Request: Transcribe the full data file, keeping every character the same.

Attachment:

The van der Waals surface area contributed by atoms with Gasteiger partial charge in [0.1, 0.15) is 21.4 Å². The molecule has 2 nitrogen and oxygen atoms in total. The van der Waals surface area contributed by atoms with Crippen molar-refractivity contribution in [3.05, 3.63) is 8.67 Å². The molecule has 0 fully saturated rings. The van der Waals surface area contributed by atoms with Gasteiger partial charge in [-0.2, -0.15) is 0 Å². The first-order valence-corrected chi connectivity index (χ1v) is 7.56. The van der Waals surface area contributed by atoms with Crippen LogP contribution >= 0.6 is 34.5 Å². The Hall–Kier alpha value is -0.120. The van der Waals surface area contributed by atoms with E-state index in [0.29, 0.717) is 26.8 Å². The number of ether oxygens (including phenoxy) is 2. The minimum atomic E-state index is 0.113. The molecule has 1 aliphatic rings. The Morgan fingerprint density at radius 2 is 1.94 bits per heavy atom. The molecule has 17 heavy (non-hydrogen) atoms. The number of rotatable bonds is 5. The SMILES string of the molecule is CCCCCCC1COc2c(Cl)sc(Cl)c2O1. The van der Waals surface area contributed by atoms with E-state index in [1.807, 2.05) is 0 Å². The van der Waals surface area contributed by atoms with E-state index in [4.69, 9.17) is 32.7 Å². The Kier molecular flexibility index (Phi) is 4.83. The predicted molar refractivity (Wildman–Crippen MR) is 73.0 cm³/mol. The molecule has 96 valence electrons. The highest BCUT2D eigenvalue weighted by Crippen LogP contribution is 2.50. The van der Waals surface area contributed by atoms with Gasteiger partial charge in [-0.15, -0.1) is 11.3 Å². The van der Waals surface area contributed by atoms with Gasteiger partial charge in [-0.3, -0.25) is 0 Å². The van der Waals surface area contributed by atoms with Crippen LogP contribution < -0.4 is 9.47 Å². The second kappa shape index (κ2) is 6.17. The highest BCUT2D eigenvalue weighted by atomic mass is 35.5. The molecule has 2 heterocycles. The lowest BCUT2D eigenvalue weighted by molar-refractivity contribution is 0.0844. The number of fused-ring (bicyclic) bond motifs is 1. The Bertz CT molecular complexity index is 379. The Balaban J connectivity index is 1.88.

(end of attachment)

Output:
The van der Waals surface area contributed by atoms with Gasteiger partial charge in [0.1, 0.15) is 21.4 Å². The molecule has 2 nitrogen and oxygen atoms in total. The van der Waals surface area contributed by atoms with Crippen molar-refractivity contribution in [3.05, 3.63) is 8.67 Å². The molecule has 0 fully saturated rings. The van der Waals surface area contributed by atoms with Gasteiger partial charge in [-0.2, -0.15) is 0 Å². The first-order valence-corrected chi connectivity index (χ1v) is 7.56. The van der Waals surface area contributed by atoms with Crippen LogP contribution >= 0.6 is 34.5 Å². The Hall–Kier alpha value is -0.120. The van der Waals surface area contributed by atoms with E-state index in [0.29, 0.717) is 26.8 Å². The number of ether oxygens (including phenoxy) is 2. The minimum atomic E-state index is 0.113. The molecule has 1 aliphatic rings. The Morgan fingerprint density at radius 2 is 1.94 bits per heavy atom. The molecule has 17 heavy (non-hydrogen) atoms. The number of rotatable bonds is 5. The SMILES string of the molecule is CCCCCCC1COc2c(Cl)sc(Cl)c2O1. The van der Waals surface area contributed by atoms with E-state index in [1.807, 2.05) is 0 Å². The van der Waals surface area contributed by atoms with E-state index in [4.69, 9.17) is 32.7 Å². The Kier molecular flexibility index (Phi) is 4.83. The predicted molar refractivity (Wildman–Crippen MR) is 73.0 cm³/mol. The molecule has 96 valence electrons. The highest BCUT2D eigenvalue weighted by Crippen LogP contribution is 2.50. The van der Waals surface area contributed by atoms with Gasteiger partial charge in [-0.15, -0.1) is 11.3 Å². The van der Waals surface area contributed by atoms with Gasteiger partial charge in [-0.3, -0.25) is 0 Å². The van der Waals surface area contributed by atoms with Crippen LogP contribution < -0.4 is 9.47 Å². The second kappa shape index (κ2) is 6.17. The highest BCUT2D eigenvalue weighted by atomic mass is 35.5. The molecule has 2 heterocycles. The lowest BCUT2D eigenvalue weighted by molar-refractivity contribution is 0.0844. The number of fused-ring (bicyclic) bond motifs is 1. The Bertz CT molecular complexity index is 379. The Balaban J connectivity index is 1.88.